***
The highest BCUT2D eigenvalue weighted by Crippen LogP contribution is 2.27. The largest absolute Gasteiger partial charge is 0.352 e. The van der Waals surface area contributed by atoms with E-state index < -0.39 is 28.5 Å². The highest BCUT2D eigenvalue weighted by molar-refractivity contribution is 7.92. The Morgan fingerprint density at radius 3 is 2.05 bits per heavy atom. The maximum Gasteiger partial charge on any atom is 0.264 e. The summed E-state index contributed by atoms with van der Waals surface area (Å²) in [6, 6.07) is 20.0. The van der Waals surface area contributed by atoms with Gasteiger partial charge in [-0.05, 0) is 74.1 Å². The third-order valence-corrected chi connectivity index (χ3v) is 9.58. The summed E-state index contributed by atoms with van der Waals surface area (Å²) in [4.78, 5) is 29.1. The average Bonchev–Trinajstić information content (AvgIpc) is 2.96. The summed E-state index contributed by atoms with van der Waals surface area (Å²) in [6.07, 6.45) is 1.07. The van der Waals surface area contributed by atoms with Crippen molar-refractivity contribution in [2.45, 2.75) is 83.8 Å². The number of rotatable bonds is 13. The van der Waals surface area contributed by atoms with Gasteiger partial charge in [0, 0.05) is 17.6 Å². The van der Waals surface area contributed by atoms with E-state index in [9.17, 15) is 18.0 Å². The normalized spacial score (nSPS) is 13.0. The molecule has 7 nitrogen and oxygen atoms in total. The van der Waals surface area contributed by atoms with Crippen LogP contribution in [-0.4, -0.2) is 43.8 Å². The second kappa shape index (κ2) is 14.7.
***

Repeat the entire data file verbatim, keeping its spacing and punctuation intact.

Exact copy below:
The highest BCUT2D eigenvalue weighted by Crippen LogP contribution is 2.27. The largest absolute Gasteiger partial charge is 0.352 e. The van der Waals surface area contributed by atoms with E-state index < -0.39 is 28.5 Å². The highest BCUT2D eigenvalue weighted by molar-refractivity contribution is 7.92. The Morgan fingerprint density at radius 3 is 2.05 bits per heavy atom. The maximum Gasteiger partial charge on any atom is 0.264 e. The summed E-state index contributed by atoms with van der Waals surface area (Å²) in [6, 6.07) is 20.0. The van der Waals surface area contributed by atoms with Gasteiger partial charge in [-0.05, 0) is 74.1 Å². The third-order valence-corrected chi connectivity index (χ3v) is 9.58. The summed E-state index contributed by atoms with van der Waals surface area (Å²) in [4.78, 5) is 29.1. The average Bonchev–Trinajstić information content (AvgIpc) is 2.96. The summed E-state index contributed by atoms with van der Waals surface area (Å²) in [6.07, 6.45) is 1.07. The van der Waals surface area contributed by atoms with Crippen molar-refractivity contribution in [2.45, 2.75) is 83.8 Å². The number of rotatable bonds is 13. The van der Waals surface area contributed by atoms with Gasteiger partial charge in [0, 0.05) is 17.6 Å². The van der Waals surface area contributed by atoms with E-state index in [9.17, 15) is 18.0 Å². The normalized spacial score (nSPS) is 13.0. The molecule has 7 nitrogen and oxygen atoms in total. The van der Waals surface area contributed by atoms with Crippen LogP contribution in [-0.4, -0.2) is 43.8 Å². The second kappa shape index (κ2) is 14.7.